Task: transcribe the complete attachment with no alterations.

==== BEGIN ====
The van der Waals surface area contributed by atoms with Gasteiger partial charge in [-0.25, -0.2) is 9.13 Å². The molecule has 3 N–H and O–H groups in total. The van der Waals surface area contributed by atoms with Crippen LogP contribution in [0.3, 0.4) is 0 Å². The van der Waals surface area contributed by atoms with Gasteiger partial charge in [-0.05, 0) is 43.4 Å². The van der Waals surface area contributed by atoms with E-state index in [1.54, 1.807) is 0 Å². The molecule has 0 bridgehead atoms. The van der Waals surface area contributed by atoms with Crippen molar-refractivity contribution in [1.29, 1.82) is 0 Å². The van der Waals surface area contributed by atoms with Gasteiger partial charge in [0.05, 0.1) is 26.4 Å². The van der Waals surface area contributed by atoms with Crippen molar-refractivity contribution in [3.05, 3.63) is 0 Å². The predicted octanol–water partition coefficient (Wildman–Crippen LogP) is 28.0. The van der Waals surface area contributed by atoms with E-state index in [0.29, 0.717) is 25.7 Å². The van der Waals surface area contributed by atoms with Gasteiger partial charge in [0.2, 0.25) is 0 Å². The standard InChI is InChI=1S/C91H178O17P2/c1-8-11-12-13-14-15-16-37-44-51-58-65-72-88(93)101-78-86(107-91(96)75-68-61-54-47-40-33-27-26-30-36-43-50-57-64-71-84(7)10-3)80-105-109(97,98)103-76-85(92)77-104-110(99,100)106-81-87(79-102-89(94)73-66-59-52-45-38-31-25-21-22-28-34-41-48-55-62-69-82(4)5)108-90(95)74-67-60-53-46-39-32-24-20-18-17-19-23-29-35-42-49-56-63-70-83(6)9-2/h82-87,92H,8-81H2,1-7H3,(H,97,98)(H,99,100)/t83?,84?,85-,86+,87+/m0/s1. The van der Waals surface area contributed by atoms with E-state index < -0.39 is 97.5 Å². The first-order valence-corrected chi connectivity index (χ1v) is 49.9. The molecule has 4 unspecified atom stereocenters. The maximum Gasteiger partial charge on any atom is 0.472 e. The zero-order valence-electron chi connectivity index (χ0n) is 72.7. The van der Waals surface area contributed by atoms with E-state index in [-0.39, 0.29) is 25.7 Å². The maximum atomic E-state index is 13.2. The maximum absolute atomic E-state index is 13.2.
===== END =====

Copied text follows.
The van der Waals surface area contributed by atoms with Gasteiger partial charge in [-0.25, -0.2) is 9.13 Å². The molecule has 3 N–H and O–H groups in total. The van der Waals surface area contributed by atoms with Crippen LogP contribution in [0.3, 0.4) is 0 Å². The van der Waals surface area contributed by atoms with Gasteiger partial charge in [-0.05, 0) is 43.4 Å². The van der Waals surface area contributed by atoms with E-state index in [1.54, 1.807) is 0 Å². The molecule has 0 bridgehead atoms. The van der Waals surface area contributed by atoms with Crippen molar-refractivity contribution in [1.29, 1.82) is 0 Å². The van der Waals surface area contributed by atoms with Gasteiger partial charge in [0.05, 0.1) is 26.4 Å². The van der Waals surface area contributed by atoms with Crippen molar-refractivity contribution in [3.05, 3.63) is 0 Å². The predicted octanol–water partition coefficient (Wildman–Crippen LogP) is 28.0. The van der Waals surface area contributed by atoms with E-state index in [0.29, 0.717) is 25.7 Å². The van der Waals surface area contributed by atoms with Gasteiger partial charge in [0.2, 0.25) is 0 Å². The standard InChI is InChI=1S/C91H178O17P2/c1-8-11-12-13-14-15-16-37-44-51-58-65-72-88(93)101-78-86(107-91(96)75-68-61-54-47-40-33-27-26-30-36-43-50-57-64-71-84(7)10-3)80-105-109(97,98)103-76-85(92)77-104-110(99,100)106-81-87(79-102-89(94)73-66-59-52-45-38-31-25-21-22-28-34-41-48-55-62-69-82(4)5)108-90(95)74-67-60-53-46-39-32-24-20-18-17-19-23-29-35-42-49-56-63-70-83(6)9-2/h82-87,92H,8-81H2,1-7H3,(H,97,98)(H,99,100)/t83?,84?,85-,86+,87+/m0/s1. The van der Waals surface area contributed by atoms with E-state index < -0.39 is 97.5 Å². The first-order valence-corrected chi connectivity index (χ1v) is 49.9. The molecule has 4 unspecified atom stereocenters. The maximum Gasteiger partial charge on any atom is 0.472 e. The zero-order valence-electron chi connectivity index (χ0n) is 72.7. The van der Waals surface area contributed by atoms with E-state index in [-0.39, 0.29) is 25.7 Å². The maximum atomic E-state index is 13.2. The maximum absolute atomic E-state index is 13.2.